Want healthier and more productive employees? Adopt more flexible remote work policies.

Thank you for stopping by!  Please don’t hesitate to contact me at thenopantslife@gmail.com. 

Q: Which sort of employee is more likely to be healthier and more productive, report a higher rate of job satisfaction and engagement, and is less likely to quit?

A: Remote employees.

Remote Employees Sleep Better.  

Going 17 hours without sleep will impair your functionality in the same way as being legally drunk, at least according to one study.  Sleep deprivation can also lead to a variety of productivity-sapping behaviors, such as workplace arguments, increased irritability, rudeness, and inefficiency.

According to a 2016 study performed by the U.S. Centers for Disease Control and Prevention (CDC), up to 35 percent of U.S. adults are not getting the recommended seven hours of sleep each night. The RAND Corporation estimates that Americans’ lack of sleep costs the U.S. economy approximately $411 billion, i.e. half a TRILLION, dollars.

Some employers, such as Aetna, have provided incentives to employees for sleeping more – using FitBit data to track hours slept, for example – but is there a simpler way to ensure that employees maintain healthier habits which, in turn, will jack up their productivity?

Pennsylvania State University associate professor of biobehavioral health Orfeu M. Buxton puts the blame for our poor sleep habits on the 9-to-5 grind.  Buxton and his colleagues researched the sleep patterns of 474 employees. 50% of this cohort worked flexible hours and could decide for themselves where they worked, whether it be from home, at the office, or another location.  The other 50% worked in a traditional, location-dependent environment.

What Buxton found was that the location-independent employees slept, on average, a total of one full hour more per week (eight minutes a night) than the location-dependent employees.  This may seem like an inconsequential amount, but when coupled with other stress-reducing factors such as elimination of a stressful commute.

Remote Employees Are More Fit And Eat Healthier. 

A December 2014 study by ConnectSolutions (a private cloud provider purchased by AASKI Technology in April 2017) polled 353 US Internet users 18 years old and over on their work habits.  They found the following:

  • 45 percent of remote workers sleep better.
  • 35 percent exercise more.
  • 42 percent have healthier diets.
  • 53 percent of respondents claim that remote working reduces stress.

According to the U.S. Census, the average commute time in the USA is 25 minutes.  That doesn’t include time spent getting ready for work – picking an outfit, shaving, starting the car early in wintertime so it warms up.  Working from home could mean that you have as much as an hour or more at the start of your day, enabling you to squeeze in that morning workout before logging on.

Working in an office can also encourage unhealthy and budget-unfriendly eating habits – many lunchtime fast-food options (such as that old stalwart, Chipotle) are less healthy than a sad desk lunch, but how often do we have the time to pack lunch?

Remote Employees Are More Productive…Sometimes. 

The same ConnectSolutions study also found that 77% of remote workers experienced productivity gains that they attributed to a remote work environment. 30% of those surveyed claimed to get more work done in less time, with 24% claiming to get more done in an equivalent timespan.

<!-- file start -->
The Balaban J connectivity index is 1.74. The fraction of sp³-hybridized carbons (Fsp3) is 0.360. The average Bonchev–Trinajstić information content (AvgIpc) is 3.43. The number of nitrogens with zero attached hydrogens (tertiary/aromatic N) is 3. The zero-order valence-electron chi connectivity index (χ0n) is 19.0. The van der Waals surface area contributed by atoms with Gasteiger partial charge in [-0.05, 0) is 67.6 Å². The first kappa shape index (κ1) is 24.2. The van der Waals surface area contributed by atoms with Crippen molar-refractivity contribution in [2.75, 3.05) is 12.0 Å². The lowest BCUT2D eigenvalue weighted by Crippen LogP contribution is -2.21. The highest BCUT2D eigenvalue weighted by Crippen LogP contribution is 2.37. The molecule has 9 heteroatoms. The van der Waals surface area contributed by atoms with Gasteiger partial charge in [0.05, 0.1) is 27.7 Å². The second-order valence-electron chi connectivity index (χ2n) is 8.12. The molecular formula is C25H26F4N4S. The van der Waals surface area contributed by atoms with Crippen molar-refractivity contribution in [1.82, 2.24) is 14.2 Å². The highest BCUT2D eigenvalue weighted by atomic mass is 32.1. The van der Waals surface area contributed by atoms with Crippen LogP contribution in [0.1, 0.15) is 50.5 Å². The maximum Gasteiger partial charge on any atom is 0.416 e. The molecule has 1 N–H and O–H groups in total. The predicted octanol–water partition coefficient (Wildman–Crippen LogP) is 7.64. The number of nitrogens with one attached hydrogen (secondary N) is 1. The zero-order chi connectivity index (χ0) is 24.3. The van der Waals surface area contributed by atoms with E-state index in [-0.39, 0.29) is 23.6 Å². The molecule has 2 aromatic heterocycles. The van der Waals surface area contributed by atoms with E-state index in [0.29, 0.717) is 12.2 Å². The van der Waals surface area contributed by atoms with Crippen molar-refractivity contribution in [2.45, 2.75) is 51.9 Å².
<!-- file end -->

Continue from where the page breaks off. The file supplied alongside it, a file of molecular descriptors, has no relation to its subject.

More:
23% of remote employees were willing to work longer hours than they would if they were onsite employees, and 52% reported that they were less likely to burn a sick day as a remote employee, even if they felt ill.

Telecommuters are also twice as likely to work over 40 hours a week, according to another study featured by Inc.

These studies (like all studies) can be read both ways.  Proponents of a traditional work environment may say that 70% of those surveyed above did not claim to get more work done in less time as remote employees.  Working from home is not for everyone.  Some prefer a structured office environment, others lack the discipline to work from home effectively.

A colleague of mine once set forth the following (non-scientific) test – effective remote employees were more likely to have studied from their dorms or college apartments, whereas employees who work better in a traditional environment were the types who needed to go to the library to do their best work. As for me? I enjoyed the library if I wanted to get more ‘social studying’ done, such as class readings which I could slog through while chatting with friends and acquaintances that I ran into, but if I was studying for finals or banging out an important paper, I needed to do that in the quiet of my own room.

There are reports which suggest that employees are up to 20% more productive at performing CREATIVE tasks in a remote work environment.  As for rote and non-creative tasks? Productivity decreased as much as by 10% in a remote work environment.

Hurdles still exist for creative remote employees – lack of interpersonal face-to-face interaction, lack of spontaneous conversations which lead to AHA! moments, and decreased communication.  But, remote working tools such as Skype and other videoconference platforms can help bridge that gap, as well as instituting regular “team meetings” which can be performed over videoconference platforms.

Despite the administrative hurdles facing some remote employees, they are still up to 50% less likely to quit than employees in a traditional, fixed office setting; thus positioning the option to work remotely as a robust retention tool for valued employees.

 

Thank you for stopping by!  Please don’t hesitate to contact me at thenopantslife@gmail.com. 

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